A study published in the American Journal of Cardiology suggests that women over the age of 45 who have experienced a traumatic or disturbing events could at higher risk for developing Afib. Some examples of traumatic events include the death of a loved one, a disaster, being the victim of a crime or an accident, or other events that can cause extreme stress.
Experiencing stress is an unavoidable and normal part of life, but acute or chronic stress caused by a traumatic event can increase the likelihood of a heart rhythm disorder called atrial fibrillation.
“While more research is needed, it is believed this type of stress can be added to conditions that can possibly trigger a condition like AFib,” says Dr. Imran Sheikh, a cardiology and electrophysiology doctor at Aurora BayCare Medical Center in Green Bay, Wis. “And the chances of developing it may increase with traumatic life events by as much as 37%.” Studies indicate that if you have AFib, stress may worsen your condition.
Afib can be a serious condition. It can increase the risk of stroke or heart failure. Experts think you may be especially at risk for Afib if you already have secondary heart health factors, such as high blood pressure, that may also affect blood flow in the heart.
“While we can’t always control negative life events and our natural bodily reactions to them,” says Dr. Sheikh, “you can learn how to control your heart disease risk factors with healthy lifestyle choices and manage stress that can affect your heart.”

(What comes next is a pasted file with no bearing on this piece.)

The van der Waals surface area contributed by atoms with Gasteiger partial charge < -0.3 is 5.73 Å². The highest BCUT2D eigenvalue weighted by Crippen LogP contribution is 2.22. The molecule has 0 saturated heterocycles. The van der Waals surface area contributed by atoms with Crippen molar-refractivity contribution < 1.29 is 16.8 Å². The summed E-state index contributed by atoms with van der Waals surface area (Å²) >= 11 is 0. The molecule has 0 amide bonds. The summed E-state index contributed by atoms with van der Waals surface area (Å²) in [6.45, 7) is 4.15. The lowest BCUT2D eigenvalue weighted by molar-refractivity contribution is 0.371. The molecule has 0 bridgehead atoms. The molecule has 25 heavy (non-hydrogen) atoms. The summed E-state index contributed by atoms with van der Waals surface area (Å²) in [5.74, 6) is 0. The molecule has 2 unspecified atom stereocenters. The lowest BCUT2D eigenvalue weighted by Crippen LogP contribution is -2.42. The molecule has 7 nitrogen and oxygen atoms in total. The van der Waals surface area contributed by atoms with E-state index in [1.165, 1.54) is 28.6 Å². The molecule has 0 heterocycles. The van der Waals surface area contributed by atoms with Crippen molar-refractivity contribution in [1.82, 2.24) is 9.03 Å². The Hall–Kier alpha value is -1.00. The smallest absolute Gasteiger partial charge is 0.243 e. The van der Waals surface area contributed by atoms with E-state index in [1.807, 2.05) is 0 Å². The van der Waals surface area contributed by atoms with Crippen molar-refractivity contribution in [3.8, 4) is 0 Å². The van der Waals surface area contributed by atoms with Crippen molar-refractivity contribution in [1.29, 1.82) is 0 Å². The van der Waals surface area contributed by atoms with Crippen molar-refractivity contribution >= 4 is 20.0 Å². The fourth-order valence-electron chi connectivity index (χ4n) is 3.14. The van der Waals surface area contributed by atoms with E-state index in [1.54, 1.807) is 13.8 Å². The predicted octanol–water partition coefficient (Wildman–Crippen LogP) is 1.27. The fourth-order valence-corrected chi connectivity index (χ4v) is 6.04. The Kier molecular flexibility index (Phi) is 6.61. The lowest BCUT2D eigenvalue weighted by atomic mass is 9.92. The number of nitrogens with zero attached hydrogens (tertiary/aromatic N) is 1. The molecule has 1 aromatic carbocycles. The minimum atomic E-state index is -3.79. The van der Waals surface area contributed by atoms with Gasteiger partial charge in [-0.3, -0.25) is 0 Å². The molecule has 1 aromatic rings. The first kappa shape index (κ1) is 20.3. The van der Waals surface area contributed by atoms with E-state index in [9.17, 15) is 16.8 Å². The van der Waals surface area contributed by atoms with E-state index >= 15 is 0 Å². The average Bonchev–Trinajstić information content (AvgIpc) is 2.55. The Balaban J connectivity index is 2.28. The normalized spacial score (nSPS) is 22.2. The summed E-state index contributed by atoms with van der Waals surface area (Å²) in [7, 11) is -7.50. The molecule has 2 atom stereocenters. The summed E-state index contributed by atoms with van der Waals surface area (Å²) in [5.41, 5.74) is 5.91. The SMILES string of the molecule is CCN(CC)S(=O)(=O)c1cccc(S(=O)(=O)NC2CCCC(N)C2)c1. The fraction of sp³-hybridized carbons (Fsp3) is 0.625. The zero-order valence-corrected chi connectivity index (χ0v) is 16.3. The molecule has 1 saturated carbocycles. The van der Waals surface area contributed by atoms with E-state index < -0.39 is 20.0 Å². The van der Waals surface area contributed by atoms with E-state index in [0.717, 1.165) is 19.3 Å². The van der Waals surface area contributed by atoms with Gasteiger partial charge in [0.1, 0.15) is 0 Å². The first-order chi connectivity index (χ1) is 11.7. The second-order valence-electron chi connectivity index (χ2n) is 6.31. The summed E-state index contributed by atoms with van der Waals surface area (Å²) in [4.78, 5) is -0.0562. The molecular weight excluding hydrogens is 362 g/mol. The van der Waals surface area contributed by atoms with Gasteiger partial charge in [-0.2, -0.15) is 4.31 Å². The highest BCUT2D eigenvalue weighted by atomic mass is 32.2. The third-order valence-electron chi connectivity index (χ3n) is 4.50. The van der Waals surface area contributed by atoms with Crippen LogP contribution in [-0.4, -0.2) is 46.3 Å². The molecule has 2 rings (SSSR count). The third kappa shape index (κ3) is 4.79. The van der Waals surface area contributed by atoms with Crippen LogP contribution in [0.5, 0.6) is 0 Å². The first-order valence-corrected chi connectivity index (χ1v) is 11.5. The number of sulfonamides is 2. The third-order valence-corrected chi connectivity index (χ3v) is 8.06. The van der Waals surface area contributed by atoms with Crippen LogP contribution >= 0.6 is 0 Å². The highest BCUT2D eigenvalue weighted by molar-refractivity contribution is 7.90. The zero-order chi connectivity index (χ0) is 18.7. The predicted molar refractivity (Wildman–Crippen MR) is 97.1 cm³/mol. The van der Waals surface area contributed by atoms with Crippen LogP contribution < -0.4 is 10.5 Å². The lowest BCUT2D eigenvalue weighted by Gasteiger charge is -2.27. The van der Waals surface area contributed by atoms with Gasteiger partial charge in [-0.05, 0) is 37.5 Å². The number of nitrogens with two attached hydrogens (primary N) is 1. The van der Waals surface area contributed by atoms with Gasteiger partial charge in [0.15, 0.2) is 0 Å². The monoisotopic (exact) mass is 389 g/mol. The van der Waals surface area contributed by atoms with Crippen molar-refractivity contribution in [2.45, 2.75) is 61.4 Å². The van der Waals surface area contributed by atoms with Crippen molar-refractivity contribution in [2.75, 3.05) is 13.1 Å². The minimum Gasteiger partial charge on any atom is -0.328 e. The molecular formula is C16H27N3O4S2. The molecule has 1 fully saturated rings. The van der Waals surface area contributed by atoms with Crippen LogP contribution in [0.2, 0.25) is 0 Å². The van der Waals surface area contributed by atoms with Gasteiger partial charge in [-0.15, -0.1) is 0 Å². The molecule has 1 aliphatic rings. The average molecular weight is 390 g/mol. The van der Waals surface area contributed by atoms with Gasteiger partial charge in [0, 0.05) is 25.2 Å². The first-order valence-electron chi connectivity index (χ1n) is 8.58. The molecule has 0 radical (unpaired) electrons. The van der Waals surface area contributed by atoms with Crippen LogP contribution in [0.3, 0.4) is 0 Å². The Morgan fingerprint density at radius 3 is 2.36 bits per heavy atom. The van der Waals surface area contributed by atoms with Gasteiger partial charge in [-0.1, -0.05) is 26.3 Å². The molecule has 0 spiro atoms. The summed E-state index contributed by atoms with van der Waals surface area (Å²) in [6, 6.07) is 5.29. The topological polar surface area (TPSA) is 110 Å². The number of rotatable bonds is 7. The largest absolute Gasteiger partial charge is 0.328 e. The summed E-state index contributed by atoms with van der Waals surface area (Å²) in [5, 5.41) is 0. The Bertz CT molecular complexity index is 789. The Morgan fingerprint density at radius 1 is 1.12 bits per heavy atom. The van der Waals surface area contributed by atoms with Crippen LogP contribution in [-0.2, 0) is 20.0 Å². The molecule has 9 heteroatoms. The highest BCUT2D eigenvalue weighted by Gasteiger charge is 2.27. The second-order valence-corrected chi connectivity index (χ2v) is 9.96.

Here are some ways to manage your stress levels that could contribute to long-term heart health:
- Practice stress reduction techniques: “Regular physical activity, relaxation techniques such as deep breathing, meditation and yoga are great examples,” Dr. Sheikh says. A study published in the Journal of Arrhythmia showed that those with AFib who practiced yoga twice a week reduced their blood pressure and heart rate. Learning to relax is one of the most important deterrents to heart disease. You can find ways to manage your stress, including making an appointment with a stress management health professional here if you live in Wisconsin or here if you live in Illinois.
- Develop a support system: Turn to family members, trusted friends, a health professional, or support group for emotional support to accept your feelings, avoid obsessive thinking and cope with the stress of a traumatic event.
- Create a self-care routine: “Be sure to get enough sleep and proper nutrition, manage your weight, and avoid self-medicating with alcohol,” Dr. Sheikh says. “Make time for your relationships and yourself. Simply your life by concentrating on only the most important things.”
Schedule regular visits with your doctor, and be sure to report if you experience irregular heartbeat, racing, or palpitations; shortness of breath; weakness, fatigue, lightheadedness, or dizziness; or chest pain.
Many women have no symptoms of AFib. Therefore, it’s important to assess risk factors that make you more likely to develop AFib, such as high blood pressure, diabetes, obesity, sleep apnea, abnormal heart valves, or a family history of heart disease. Afib can be treated with medication, procedures, or lifestyle changes that you can discuss with your healthcare professional.
Want to learn more about your risk for heart disease? Take a free, quick online risk assessment by clicking here.